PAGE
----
k-os: The thing about it is, people need to understand Kardinal. Kardinal is a firey guy. And so he speaks his mind. And I think at the end of the day I don’t think that it’s [beef anymore]. What people don’t know about Kardinal is when my song “4, 3, 2, 1” [from Yes!] came out I called him and I was like, “Do you wanna be on this remix?” He was like, “Yeah, who’s on there?” I was like, “Me, Drake and Sauk’s.” And he’s like, “Yeah, I’m down.” And this is way after all those things were said. So, people hold on to things and they publicize things, but…there’s no real beef I don’t think. I just think that people are kings for a while in the city and they’re the most popular thing, and then something comes along – And you gotta see Canada [as a whole] as a certain way too. You could have Kanye [West], Kid Cudi, Lil Wayne, there could be like six, seven, eight, nine, 10 rappers at the time [in the U.S.] who are all doing well, living life, making money…and it’s cool. But in Canada it’s like they only allow one rapper [to be successful] at a time. If it’s not Choclair, then it was Swollen Members. If it wasn’t Swollen Members, then it was me for awhile – which was cross-genre but… And then if it’s not [me], then it’s Kardinal. Our country’s small where it’s like you’re the only rapper for awhile, you can’t have five, six, seven, eight rappers on the radio [at one time]. So it’s almost like when one guy’s doing well it’s almost like everyone simultaneously has to kinda stand back because Canada doesn’t embrace five, six, seven [rappers at a time]. They’re not ready for that yet. We’re still very much a Folk-Rock & Roll country. There’s like a lot of Rock bands on the radio. There’s twenty [successful] Indie-Rock bands, but there’s not twenty rappers. So, that’s another reason why people are so quick to make beef between certain people - K’naan and k-os, they [blew] it up [a few years back] because it’s like there’s only one dude so you almost feel like the one guy’s being replaced by the other guy. And I think it causes that kind of paranoia and maybe fear when an emcee hears that you only have a certain time and then that’s it… But that mentality of a shelf life I think some people it gets into them, and people kind of use that and psychologically press people’s buttons. [But] I think [Drake and Kardinal] are fine.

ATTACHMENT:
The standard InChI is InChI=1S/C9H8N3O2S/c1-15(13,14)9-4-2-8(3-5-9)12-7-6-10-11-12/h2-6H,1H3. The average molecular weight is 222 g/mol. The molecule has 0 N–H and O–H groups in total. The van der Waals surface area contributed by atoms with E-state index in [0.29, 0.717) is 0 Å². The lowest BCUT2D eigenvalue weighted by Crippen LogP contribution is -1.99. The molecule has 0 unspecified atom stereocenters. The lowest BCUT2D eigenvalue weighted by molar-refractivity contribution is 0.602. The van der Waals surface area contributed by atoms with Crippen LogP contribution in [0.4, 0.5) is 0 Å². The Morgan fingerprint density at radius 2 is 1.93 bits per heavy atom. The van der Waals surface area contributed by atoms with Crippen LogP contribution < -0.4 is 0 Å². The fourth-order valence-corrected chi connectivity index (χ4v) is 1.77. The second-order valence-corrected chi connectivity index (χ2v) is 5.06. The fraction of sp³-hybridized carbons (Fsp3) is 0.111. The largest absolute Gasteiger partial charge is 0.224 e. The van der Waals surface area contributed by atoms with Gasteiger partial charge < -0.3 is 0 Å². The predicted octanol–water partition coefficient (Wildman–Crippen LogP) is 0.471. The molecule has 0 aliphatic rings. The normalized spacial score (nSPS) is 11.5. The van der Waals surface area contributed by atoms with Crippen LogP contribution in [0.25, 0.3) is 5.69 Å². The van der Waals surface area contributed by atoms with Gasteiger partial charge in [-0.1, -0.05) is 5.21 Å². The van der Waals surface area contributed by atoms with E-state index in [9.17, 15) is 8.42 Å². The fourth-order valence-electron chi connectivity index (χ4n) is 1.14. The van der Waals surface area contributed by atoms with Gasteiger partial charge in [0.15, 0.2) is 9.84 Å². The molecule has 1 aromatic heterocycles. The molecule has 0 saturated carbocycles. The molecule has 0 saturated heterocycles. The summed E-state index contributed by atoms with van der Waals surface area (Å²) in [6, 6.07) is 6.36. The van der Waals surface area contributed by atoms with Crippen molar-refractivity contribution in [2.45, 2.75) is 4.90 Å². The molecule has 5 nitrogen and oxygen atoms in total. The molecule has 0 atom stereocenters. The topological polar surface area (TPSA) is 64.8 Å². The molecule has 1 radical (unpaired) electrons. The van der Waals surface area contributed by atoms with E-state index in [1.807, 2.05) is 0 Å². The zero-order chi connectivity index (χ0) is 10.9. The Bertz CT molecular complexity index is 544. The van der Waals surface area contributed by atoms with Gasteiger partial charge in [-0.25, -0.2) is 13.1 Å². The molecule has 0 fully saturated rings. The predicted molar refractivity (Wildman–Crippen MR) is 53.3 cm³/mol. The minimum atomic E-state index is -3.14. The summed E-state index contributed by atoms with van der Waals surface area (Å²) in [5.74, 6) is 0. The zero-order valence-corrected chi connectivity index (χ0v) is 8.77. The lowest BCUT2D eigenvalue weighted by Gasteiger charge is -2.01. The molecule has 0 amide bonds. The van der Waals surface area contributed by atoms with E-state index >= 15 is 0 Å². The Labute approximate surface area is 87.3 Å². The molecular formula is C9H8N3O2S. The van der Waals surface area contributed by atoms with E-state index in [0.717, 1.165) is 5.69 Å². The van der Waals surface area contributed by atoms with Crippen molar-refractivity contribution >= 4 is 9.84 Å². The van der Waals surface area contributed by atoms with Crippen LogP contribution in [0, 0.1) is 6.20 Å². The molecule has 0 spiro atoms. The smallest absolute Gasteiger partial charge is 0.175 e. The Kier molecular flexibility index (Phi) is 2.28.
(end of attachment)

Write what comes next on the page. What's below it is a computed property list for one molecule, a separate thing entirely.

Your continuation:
DX: That remix, [to] “4, 3, 2, 1,” has that surfaced?
k-os: I got everyone’s verse…[but] Drake didn’t do a verse, ‘cause we just didn’t get him. But, I have a plan to [still] put together what Sauk’s and Kardinal sent me, which is amazing… The story goes with a guy like Drake, he has so much music out there, [so] it’s like he tries to just chill for a bit because there’s so many songs with his voice on it, so I get that. But, quiet as kept we have a track called “The Two,” it’s gonna come out later on this year, me and Drake… There’s lots of stuff in the files to come out…
DX: Speaking of, one of those records I heard it’s called “Faith” that you and Drake did but I can’t find it anywhere online… Do you know where that’s gonna surface?
k-os: We’re thinking we’re just gonna drop it on iTunes or as a single like after his record comes out - so April, May. We’ll see, but I’m excited about it. It’s hard to hold it in, ‘cause everybody who has heard it…they love it.
DX: Is the sound of the record more in that mellow, R&B-ish lane that Drake’s normally in?
k-os: I would say it’s like Al Green meets – It’s very soulful. It was a track that was already created [that] he had a verse on, then I jumped on and I added some stuff to it… It has this kind of soul element to it, so I think for him…for both of us, people are gonna be surprised musically what it sounds like for him, and they’re gonna be surprised lyrically and style-wise what I come with. ‘Cause, people consider me to be the abstract, conscious [emcee]. [But] this is my moment to show, yeah I can do [something different]. So it’s fun; it’s gonna be great. I’m excited.